Very first punk show I went to was when I was 14 — the gig was Doggy Style and the Vandals, the headlining band was Aggression. I had to lie to my mom to get out of the house for the show, but my best friend, Nathan (who was 11 at the time), was blissfully free of any parental supervision and could pretty much come and go as he pleased. He helped me concoct an alibi and the two of us caught a bus from Huntington Beach (California) to the legendary Fender’s Ballroom in the Nazi skinhead-ridden heart of Long Beach.
The show was a pretty incredible first for me — Doggy Style opened and threw donuts and cake at the crowd, Aggression threw T-shirts and vinyl into the slam pit (I doubt any of the records survived) and the Vandals — ballsiest of all for those times — shouted insults at the 80% skinhead crowd and told lewd jokes about Hitler. I was in love.
Almost 14 years later, I found myself backstage with the Vandals, drinking Corona and joking with Joe… I actually knew Warren Fitzgerald from when I was a kid — when I was 14 and he was 16, he was just plain “Wally.” Guitar player for the short-lived “Don’t No.” Dave Quackenbush was somewhat of a disappointment to meet, however — he was really cranky and didn’t say anything to either me or my photographer, except to make fun of us for being “old.” But he did look quite thoughtful during the interview, and I can only imagine what sort of things were going through his mind….
Where did the album title ( Hitler Bad, Vandals Good ) come from?
Joe : It’s a David Letterman spin-off. He’s really funny – have you seen him?
Wally : He’s on TV.
Dave [silent, eyes glazed, thinking]: Mobius Strip: One side, three-dimensional object. Or do the edges of the paper count as another side? So are there two sides or three sides? Damn, maybe I should just make one and count for myself. Oh crap, did I just miss a question?
What’s your composition process like? Is it a group process or does one of you come in with a song basically done and everyone figures out how to play it?
Warren : It’s very much a group process. Someone might bring the bare bones of a song in, but we all add our own pieces and make the songs belong to all of us.
Joe : I have my own recording studio — I make demo tapes of stuff I’ve worked on and bring them in for everyone to listen to and use.
Warren : We all bring in demo tapes.
Dave (absently-minded fumbling with a piece of paper, thinking, thinking, thinking): One more twist and you’ve got a Klein’s bottle. Again, one, two, or three sides? And what do you call it when you give it one more twist? I bet no one’s ever done that before. I know, I’ll call it the Quackenbush Tube. Dave’s Pole. The Quackenbush Rod. Dave’s Rod-Pole Thing. Professor Dave’s….
Josh (thinking): Oh My God, Dave’s thinking in secondary dimensions again. Maybe I should hit him.
Who were your musical influences growing up? Who do you listen to now?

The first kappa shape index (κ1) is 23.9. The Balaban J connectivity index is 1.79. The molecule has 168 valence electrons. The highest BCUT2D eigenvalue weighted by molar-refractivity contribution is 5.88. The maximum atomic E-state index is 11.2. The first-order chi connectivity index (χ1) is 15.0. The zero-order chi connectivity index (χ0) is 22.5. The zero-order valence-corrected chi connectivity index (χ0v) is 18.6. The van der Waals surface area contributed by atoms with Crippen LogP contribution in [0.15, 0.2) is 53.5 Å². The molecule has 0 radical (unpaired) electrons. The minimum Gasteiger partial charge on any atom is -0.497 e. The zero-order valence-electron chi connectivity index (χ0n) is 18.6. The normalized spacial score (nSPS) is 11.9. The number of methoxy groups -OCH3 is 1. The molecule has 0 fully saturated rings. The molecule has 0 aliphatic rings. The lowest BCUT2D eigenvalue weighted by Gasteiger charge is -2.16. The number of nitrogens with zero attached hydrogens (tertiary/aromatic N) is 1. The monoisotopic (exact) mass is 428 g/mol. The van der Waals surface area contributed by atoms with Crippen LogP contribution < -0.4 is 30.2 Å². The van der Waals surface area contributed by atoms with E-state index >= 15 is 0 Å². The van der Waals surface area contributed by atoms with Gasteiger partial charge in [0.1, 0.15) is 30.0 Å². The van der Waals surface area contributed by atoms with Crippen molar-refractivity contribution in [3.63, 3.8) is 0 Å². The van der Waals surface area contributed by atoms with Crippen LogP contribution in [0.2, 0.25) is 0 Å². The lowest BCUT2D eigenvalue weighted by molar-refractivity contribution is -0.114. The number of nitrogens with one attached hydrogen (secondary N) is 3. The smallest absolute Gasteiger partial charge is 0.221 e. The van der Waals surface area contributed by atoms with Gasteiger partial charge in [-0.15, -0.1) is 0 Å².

Joe : Esther Williams was a huge influence on the band. She influenced all of us in different ways. Let me repeat that. Esther Williams.
Warren : Esther Williams, TSOL, DI – the whole Southern California punk scene in general. But definitely, Esther Williams.
What’s the Southern California scene like now compared to ten years ago? Are there still a lot of Nazi punks there?
Wally : Hmmm…
Joe : We’d like to think we’re doing our bit to keep the Nazi punk thing alive.
Wally : Hmmmm…..
What’s the reaction been to the new record?
Joe : Sales of the CD are great, reviews are great — none of the radio stations will touch it.
What do you get to do now that you’re rich and famous rock stars that you couldn’t do when you first started out?
Joe : Polo, horseback riding….
Warren : Shopping in malls
Joe : I can’t ever find any good clothes in California, so I like to fly around the country in my private jet, shopping for big, baggy clothes.
Warren : I like to go to open mikes, especially in malls. I read poetry, form drum circles, do performance art, et cetera.
Dave (always thinking, thinking, inner wheels turning, turning): So if you get a really, really long strip of paper, and twist it like, nine times, what’s it called then? Could I patent this? And is it still a one-sided object? And how come, no matter how big a piece of paper you have, even a piece of paper as big as a bedsheet, you can’t fold it more than seven times? Wait — maybe if I use tissue paper…
Any last words?
Warren : Buy the new album. Christmas is right around the corner. Makes a great stocking stuffer.
Is that the name of the new album? “Christmas is Right Around the Corner?”
Joe : No, no, it’s Hitler Bad, Vandals Good . “Christmas is Right Around the Corner” is a good title, but Christmas is right around the corner.
Josh : No.
Author’s Note: Dave Quackenbush may or may not have been ruminating on polydimensional mechanics during this interview. But I’d sure like to think he was. That man’s a frickin’ genius.